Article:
Wednesday, October 26, 2016

TWIC: Nano prep, art podcast, drawing

NaNoWriMo starts in less than a week.  I am really torn over this one. Last year, I completed the challenge but, again, did not finish a novel. It crossed 50,000 words but only pointed toward an ending. In December and beyond, I added around 10,000 more words but haven't touched it in more than a month. My plan was, starting November 2015, I will see if I can be a writer. And the only clear result was that I could not. I could write but I didn't follow through. And I did write a lot; I have many answers on Quora and they were well researched. But they weren't the intended forum for my writing.
This year's book has the working title, "Smash the Lion, Smash the Dragon, Smash the Bear" and should conclude my steampunk trilogy - neither of the other two books have endings. One reason I am starting a new book is that this will force me to consider what happened at the end of book two so I will have a clear image of what I need to write towards when I return to it.

This story will feature a typical British stuffed shirt, and I have latched onto Cardigan as my model.

Okay, Nano stuff online: Quora topic page.
Are there are any good writing prompts for Nano?
What else could you complete in a month?
If women wrote men the way men wrote women.
Productive Procrastination.
4. Jordan Tannahill asks, "What is the most ridiculous thing you found yourself doing out of distraction/procrastination instead of writing?"
Duolingo. Not that it's ridiculous to try to improve my French, but it's ridiculous how addictive those little highs are when you get through a round without a mistake...
5. Jalal Barzanji asks, "How many times do you revise your manuscript before you submit it for publishing?"

At least twice - and at least one more time before it gets published.
More on productivity: The best habits of famous writers.
Regarding failure (Toni Morrison):
Pay very close attention to failure, rather than get depressed or unnerved or feel ashamed. As a writer, a failure is just information...I recognize failure, which is important; some people don’t – and fix it, because it is data, it is information, knowledge of what does not work. That’s why writers need rewriting and editing...What you do is you identify the procedure and what went wrong and then correct it. If you think of writing simply as information, you can get closer to success.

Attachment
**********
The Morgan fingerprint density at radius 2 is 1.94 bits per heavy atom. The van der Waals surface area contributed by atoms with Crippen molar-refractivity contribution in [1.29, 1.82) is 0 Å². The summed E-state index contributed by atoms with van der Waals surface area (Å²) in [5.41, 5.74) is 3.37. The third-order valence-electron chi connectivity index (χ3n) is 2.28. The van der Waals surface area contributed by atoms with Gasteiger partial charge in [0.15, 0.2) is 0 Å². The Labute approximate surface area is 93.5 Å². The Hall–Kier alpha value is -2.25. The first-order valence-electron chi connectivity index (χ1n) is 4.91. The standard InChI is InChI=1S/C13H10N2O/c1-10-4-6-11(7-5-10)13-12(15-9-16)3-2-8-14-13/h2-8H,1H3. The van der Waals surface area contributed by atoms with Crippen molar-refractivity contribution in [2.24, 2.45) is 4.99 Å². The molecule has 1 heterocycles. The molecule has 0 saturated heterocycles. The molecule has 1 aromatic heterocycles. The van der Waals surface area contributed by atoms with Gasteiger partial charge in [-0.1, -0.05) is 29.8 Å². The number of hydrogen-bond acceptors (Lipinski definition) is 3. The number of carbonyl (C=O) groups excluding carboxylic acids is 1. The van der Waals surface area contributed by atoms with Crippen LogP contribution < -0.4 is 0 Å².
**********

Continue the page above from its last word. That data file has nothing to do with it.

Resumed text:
On big projects with distance completions dates -and Nano-relevant advice (John Steinbeck):
Abandon the idea that you are ever going to finish. Lose track of the 400 pages and write just one page for each day, it helps. Then when it gets finished, you are always surprised.
Write freely and as rapidly as possible and throw the whole thing on paper. Never correct or rewrite until the whole thing is down. Rewrite in process is usually found to be an excuse for not going on. It also interferes with flow and rhythm which can only come from a kind of unconscious association with the material.
And some advice important to me (Neil Gaiman):
When people come to me and they say, “I want to be a writer, what should i do?” I say you have to write. And sometimes they say, “I’m already doing that, what else should i do?” And I say you have to finish things...You learn by finishing things.
Arts and Culture podcasts on BBC.
A prompt for artists, your child's drawings.

Friday, October 21, 2016

Incheon Animals: Brown Praying Mantis

I give you Statilia Maculata, the Asian Jumping Mantis.

I don't know why this critter has that green goo or liquid around its eyes and head.
I am very grateful I accidentally used the flash of I would not have caught the colours on the inside of its forearms. I've seen a few of these guys and never noticed that before.

Tuesday, October 18, 2016

Creativity is the tool

On this blog, and in my life, I have worked to understand what creativity is and how to nurture it. And I’ve gotten this far:

Creativity is the tool
that allows you to
find the tool to
solve the problem.

I’ve followed recommended creativity enhancing procedures for plot challenges in my novels but not for specific concrete problems. Let me check my account...Ah, two coggles used to plan class structure and material, eight for writing. And now, two new ones for the subject listed below.

So I was walking the dog today, a beautiful walk and longer than she normally gets and I could see how happy she was. I felt satisfied for making her this happy and decided I should this again. Then I thought about my son. He is happy enough. I mean, the life of a human is not as trouble free or as simple as the life of a well-loved dog so any comparison must be a cautious one.